An entirely new technique for handling telegrams has been devised and perfected in recent years to ensure the highest possible speed and accuracy at every stage in their dispatch and delivery
GENERAL VIEW OF THE CENTRE GALLERY of the Central Telegraph Office, London, showing how the instrument tables are arranged. The machines in the foreground are teleprinters; in the background may be seen part of the great network of pneumatic tube conveyers which carry messages to and from many Post Offices in the London district.
THE amazing developments which have taken place in radiotelephony during the past few years have rather tended to distract the public’s attention from another important means of communication — the telegram. Outstanding feats of radio communication are often sufficiently romantic to be given considerable publicity in the Press, and every important development is destined to become famous as soon as it reaches the practical stage.
The telegram, however, has not been superseded by radio. On the contrary, an entirely new technique for the handling of telegrams has been devised quite recently. New machines and new systems have been perfected, old equipment and old methods discarded, and a new standard of speed and accuracy in the dispatch and delivery of telegrams has been attained.
In 1860 the-office was moved to Little Bell Alley, off Moorgate. The name of the street was changed to Telegraph Street, and in 1870 the building became the Central Telegraph Office of the General Post Office, the State having acquired the telegraph service in that year. The initials “T.S.” are still used as the telegraphic call-sign of the Central Telegraph Office.
The present building, at the corner of Newgate Street and St. Martin’s-le-Grand, was erected soon after 1870, and messages to and from all parts of the world have flowed unceasingly through its galleries for more than sixty years.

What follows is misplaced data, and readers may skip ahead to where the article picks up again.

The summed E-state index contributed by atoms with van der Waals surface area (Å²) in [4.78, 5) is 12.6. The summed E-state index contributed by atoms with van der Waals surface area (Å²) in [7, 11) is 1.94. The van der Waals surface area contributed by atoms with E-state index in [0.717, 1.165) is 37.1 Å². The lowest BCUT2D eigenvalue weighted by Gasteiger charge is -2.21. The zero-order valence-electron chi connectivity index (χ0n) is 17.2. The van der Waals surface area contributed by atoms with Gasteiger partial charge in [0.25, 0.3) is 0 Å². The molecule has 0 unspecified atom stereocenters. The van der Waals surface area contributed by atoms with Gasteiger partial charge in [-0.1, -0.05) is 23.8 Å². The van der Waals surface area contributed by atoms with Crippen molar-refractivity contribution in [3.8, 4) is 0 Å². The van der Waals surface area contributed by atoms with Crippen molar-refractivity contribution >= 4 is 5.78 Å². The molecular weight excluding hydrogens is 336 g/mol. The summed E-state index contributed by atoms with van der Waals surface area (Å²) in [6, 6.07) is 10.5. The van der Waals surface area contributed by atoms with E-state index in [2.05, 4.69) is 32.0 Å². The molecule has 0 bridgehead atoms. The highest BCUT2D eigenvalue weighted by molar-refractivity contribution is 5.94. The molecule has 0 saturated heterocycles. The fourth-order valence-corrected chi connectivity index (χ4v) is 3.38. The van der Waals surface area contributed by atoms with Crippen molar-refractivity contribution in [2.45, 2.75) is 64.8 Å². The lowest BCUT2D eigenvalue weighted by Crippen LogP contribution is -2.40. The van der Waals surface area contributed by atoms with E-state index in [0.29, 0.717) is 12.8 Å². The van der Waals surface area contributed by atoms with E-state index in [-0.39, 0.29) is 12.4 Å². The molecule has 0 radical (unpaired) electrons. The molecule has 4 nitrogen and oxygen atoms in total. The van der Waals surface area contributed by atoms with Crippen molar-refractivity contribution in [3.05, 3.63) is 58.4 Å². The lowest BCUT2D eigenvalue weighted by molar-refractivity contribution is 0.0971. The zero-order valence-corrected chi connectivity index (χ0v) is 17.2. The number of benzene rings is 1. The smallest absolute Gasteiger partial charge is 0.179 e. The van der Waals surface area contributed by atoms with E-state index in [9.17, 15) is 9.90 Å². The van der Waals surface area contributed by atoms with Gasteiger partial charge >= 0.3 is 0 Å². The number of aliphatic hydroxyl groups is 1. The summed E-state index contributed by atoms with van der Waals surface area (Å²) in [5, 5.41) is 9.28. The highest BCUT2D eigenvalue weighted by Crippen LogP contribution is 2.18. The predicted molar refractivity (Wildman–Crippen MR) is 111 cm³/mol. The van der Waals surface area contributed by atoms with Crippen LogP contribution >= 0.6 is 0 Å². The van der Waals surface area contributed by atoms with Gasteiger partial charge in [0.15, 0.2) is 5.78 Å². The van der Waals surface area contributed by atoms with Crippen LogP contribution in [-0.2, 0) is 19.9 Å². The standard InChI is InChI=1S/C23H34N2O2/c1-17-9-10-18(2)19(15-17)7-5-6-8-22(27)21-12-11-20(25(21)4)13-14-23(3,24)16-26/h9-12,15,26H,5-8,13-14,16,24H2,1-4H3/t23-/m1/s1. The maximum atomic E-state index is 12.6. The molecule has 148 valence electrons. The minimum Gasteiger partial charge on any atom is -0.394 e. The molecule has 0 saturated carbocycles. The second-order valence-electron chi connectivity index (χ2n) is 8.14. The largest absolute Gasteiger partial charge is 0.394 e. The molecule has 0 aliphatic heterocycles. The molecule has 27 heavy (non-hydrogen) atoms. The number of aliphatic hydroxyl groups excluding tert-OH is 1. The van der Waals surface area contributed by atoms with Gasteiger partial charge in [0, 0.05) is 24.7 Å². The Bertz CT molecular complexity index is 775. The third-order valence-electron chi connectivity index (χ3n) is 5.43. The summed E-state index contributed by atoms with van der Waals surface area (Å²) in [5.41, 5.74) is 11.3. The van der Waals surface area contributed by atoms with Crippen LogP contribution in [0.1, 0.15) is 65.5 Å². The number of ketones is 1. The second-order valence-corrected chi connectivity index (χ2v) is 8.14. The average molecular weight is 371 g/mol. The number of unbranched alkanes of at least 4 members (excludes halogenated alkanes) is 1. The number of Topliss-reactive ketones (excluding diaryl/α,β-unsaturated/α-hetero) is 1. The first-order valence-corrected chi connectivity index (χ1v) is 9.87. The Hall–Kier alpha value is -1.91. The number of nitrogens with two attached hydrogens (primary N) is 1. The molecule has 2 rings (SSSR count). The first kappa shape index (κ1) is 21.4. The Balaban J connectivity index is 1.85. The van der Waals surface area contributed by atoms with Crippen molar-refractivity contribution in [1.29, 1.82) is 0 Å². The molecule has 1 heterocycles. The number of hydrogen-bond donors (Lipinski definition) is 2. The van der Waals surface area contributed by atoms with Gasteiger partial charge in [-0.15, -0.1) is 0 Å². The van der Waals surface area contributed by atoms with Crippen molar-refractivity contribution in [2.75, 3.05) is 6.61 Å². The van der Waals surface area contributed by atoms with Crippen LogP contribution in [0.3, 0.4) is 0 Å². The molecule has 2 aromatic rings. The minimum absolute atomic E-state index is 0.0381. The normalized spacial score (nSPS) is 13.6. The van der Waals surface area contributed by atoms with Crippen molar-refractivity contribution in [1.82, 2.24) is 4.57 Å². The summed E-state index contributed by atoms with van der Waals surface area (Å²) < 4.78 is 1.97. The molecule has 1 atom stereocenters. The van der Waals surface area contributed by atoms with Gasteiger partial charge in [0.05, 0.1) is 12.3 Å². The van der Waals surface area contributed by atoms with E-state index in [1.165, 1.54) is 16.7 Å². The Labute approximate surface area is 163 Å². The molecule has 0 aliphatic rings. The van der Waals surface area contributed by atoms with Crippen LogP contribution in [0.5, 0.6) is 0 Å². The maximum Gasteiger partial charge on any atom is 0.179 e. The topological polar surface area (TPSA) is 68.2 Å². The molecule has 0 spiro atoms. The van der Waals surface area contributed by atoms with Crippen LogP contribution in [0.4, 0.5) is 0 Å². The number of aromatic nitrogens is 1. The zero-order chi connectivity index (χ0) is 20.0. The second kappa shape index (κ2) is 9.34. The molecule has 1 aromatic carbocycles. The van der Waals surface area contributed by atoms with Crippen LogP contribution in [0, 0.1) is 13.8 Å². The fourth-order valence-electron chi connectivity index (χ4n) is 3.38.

To-day the Central Telegraph Office is an outstanding example of the work of the electrical engineer. It is completely mechanized and handles an enormous volume of traffic in the course of a day. It houses a working staff of more than 3,000, and the Inland Telegraph Gallery alone handles more than 175,000 messages a day during busy periods.
Each of these systems demanded a high degree of specialized skill on the part of the operator, and a long period of technical and operational training was necessary. All these systems have been entirely superseded, for inland work, by the teleprinter, a machine which is faster and simpler in operation than the others, and one which has several other advantages.
When using a teleprinter, the operator merely spells out the message on a keyboard similar to that of a typewriter, and the machine “translates” the individual letters into a code suitable for transmission over a telegraph line. At the remote end of the line the message is received on an instrument which retranslates the code and prints the message, either on a paper strip which may be gummed to a telegraph form, or directly on the form.